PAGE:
S&P maintains status quo, India says ‘action unfair’


Days after global credit rating agency, Moody’s ugrade came in India’s favour, Standard & Poor’s on Friday kept its outlook on India stable and appreciated the Narendra Modi government’s fiscal consolidation drive.

However, the Indian government which was expecting an upgrade is expectedly crestfallen. The rating action was quickly termed by the government as “unfair”.

S&P retained its BBB- rating for India while taking a favourable view on economic reforms introduced by the Prime Minister Narendra Modi.

It said its stable outlook for India reflects its sound external account position. It also suggests that India’s GDP growth will remain strong over next 2-3 years.

Despite two quarters of weaker-than-expected growth, India’s economy is forecast to grow robustly in 2018-2020 and foreign exchange reserves will continue to rise, the global rating agency said in a note.

“Nevertheless, sizable fiscal deficits, a high net general government debt burden, and low per capita income detract from the sovereign’s credit profile,” it added.

Economic Affairs Secretary Subhash Chandra Garg said S&P choose to pay cautious and hoped that the reforms will reflect in a ratings upgrade next year.

“We are not disappointed but our expectation would be that S&P also takes into account what the government has done,” he said adding S&P has said everything that Moody’s also stated in its rating upgrade.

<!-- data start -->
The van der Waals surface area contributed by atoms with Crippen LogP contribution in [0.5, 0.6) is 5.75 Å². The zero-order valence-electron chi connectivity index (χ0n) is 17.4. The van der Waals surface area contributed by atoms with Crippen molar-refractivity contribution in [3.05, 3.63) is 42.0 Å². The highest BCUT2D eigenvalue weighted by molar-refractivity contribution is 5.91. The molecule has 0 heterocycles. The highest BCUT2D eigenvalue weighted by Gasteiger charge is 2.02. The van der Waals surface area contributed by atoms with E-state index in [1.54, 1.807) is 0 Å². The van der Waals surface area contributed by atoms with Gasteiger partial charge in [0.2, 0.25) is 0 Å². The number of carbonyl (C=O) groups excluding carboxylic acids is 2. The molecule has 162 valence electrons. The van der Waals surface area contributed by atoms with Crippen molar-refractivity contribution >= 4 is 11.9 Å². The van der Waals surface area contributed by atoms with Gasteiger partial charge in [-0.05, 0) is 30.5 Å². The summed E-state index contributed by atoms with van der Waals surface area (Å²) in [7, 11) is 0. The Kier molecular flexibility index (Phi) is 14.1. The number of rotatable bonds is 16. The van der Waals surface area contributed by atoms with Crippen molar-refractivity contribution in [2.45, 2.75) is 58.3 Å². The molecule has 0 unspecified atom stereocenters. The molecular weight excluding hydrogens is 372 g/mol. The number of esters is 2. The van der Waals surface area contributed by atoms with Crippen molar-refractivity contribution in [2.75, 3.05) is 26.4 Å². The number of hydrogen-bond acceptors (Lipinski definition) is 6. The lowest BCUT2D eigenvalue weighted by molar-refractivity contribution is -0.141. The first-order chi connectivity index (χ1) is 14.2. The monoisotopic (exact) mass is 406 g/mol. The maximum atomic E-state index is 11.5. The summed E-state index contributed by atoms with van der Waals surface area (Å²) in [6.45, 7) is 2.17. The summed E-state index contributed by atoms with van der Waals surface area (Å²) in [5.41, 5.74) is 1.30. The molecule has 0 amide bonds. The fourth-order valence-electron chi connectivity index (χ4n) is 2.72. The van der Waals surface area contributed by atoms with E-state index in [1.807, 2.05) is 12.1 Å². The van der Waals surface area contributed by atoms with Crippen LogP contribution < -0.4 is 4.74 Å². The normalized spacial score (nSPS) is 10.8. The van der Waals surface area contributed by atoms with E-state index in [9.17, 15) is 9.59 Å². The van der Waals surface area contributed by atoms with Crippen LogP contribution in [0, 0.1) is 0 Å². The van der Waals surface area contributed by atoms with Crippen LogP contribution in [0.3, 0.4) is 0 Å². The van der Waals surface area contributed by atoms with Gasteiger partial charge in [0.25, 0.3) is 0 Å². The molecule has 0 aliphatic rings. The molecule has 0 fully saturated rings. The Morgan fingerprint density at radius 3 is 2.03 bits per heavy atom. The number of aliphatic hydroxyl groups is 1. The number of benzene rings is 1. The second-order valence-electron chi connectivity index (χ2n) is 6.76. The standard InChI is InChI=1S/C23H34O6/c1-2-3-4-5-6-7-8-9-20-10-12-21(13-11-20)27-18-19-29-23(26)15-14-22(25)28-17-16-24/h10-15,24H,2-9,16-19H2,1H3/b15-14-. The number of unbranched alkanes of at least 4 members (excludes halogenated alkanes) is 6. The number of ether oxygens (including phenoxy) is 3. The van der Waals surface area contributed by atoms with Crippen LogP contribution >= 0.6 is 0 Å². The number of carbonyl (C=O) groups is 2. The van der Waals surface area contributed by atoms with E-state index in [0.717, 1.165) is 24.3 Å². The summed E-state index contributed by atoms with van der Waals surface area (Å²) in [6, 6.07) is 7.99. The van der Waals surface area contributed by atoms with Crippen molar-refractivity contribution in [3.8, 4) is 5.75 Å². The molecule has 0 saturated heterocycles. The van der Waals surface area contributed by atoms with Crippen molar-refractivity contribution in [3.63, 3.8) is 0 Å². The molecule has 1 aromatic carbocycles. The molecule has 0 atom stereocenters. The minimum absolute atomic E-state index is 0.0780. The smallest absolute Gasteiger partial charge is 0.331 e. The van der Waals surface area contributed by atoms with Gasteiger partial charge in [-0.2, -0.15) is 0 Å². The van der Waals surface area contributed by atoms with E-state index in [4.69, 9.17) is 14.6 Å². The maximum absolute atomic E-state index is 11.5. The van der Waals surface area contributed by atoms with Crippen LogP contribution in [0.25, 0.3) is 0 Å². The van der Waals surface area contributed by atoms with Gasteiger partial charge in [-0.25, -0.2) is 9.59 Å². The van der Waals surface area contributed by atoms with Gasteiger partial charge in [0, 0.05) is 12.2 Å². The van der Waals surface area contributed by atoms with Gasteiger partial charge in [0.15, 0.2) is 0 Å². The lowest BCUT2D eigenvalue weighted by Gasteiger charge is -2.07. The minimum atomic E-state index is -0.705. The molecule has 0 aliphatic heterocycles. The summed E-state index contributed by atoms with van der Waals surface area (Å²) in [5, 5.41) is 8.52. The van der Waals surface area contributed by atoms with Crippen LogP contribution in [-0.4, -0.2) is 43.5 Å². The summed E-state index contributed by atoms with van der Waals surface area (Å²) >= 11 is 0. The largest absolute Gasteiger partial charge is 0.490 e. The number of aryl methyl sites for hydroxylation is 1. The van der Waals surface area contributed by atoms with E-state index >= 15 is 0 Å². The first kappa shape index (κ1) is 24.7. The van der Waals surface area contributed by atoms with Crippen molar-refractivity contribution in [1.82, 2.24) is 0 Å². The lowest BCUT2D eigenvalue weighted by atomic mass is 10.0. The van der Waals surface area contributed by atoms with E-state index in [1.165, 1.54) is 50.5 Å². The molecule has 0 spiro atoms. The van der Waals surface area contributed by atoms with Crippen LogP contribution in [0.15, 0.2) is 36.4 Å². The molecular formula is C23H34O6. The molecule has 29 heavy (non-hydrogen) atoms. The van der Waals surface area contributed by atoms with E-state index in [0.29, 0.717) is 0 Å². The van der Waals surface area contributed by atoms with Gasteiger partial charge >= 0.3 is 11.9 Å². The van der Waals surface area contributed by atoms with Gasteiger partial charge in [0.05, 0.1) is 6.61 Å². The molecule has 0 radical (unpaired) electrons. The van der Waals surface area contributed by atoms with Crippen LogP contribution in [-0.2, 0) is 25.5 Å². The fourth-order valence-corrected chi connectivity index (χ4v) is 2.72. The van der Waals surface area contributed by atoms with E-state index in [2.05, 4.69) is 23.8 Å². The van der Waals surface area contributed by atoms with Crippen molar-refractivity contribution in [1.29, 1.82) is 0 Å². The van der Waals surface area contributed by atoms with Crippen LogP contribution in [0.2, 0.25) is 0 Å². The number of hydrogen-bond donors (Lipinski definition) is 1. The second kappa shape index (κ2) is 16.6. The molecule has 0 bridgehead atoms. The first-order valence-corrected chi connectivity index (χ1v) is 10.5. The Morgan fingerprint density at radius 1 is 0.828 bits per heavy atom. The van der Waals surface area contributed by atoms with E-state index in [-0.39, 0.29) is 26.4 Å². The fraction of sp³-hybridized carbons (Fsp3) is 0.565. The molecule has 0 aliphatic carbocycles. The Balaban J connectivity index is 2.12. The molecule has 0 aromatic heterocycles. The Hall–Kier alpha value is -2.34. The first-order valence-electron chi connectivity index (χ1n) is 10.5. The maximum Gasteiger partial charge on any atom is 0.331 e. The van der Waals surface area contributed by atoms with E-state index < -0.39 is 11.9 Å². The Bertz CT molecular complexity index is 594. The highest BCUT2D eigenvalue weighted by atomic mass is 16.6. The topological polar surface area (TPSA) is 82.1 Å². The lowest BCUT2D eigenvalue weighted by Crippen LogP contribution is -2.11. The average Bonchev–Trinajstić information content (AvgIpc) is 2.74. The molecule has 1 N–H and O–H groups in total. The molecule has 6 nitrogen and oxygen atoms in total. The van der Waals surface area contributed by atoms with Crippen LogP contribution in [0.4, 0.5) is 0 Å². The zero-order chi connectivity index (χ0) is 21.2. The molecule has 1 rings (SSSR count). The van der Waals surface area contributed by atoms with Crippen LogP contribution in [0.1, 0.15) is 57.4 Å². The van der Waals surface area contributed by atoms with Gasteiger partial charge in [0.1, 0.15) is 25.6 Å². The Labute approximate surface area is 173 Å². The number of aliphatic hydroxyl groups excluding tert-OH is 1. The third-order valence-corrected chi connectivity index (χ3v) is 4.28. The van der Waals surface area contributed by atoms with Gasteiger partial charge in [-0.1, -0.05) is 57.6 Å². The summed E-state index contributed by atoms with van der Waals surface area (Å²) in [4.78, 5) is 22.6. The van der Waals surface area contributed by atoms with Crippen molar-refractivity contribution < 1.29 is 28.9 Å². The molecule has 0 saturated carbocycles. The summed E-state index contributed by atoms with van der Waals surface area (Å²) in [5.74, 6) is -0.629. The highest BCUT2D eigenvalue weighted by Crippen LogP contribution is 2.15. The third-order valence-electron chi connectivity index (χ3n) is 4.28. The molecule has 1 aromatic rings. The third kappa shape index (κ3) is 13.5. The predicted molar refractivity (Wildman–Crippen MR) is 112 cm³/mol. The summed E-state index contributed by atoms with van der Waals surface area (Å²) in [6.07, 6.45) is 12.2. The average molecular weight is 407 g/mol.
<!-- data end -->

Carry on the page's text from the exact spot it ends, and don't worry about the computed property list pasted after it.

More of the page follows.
S&P has reaffirmed India story, he said. He went on to add that the government will stick to the fiscal consolidation path.

Railways and Coal Minister Piyush Goyal said S&P has been historically more conservative and follows Moody’s.

S&P last changed India’s rating in January 2007, to BBB-, which is the lowest investment grade rating for bonds. The outlook assigned then was ‘stable’.

However, in 2009, it changed the outlook to ‘negative’ but changed it to ‘stable’ again in the following year. In 2012, S&P again lowered the outlook to ‘negative’, which it raised to ‘stable’ soon after the Modi government assumed office in 2014. But the BBB rating remain unchanged.

However, the latest move by Moody’s surprised many as India no longer holds the status of world’s fastest-growing major economy but the Narendra Modi-led government has every reason to cheer the developments as it comes as a boost to the steps Centre has taken to the front of economic and institutional reforms.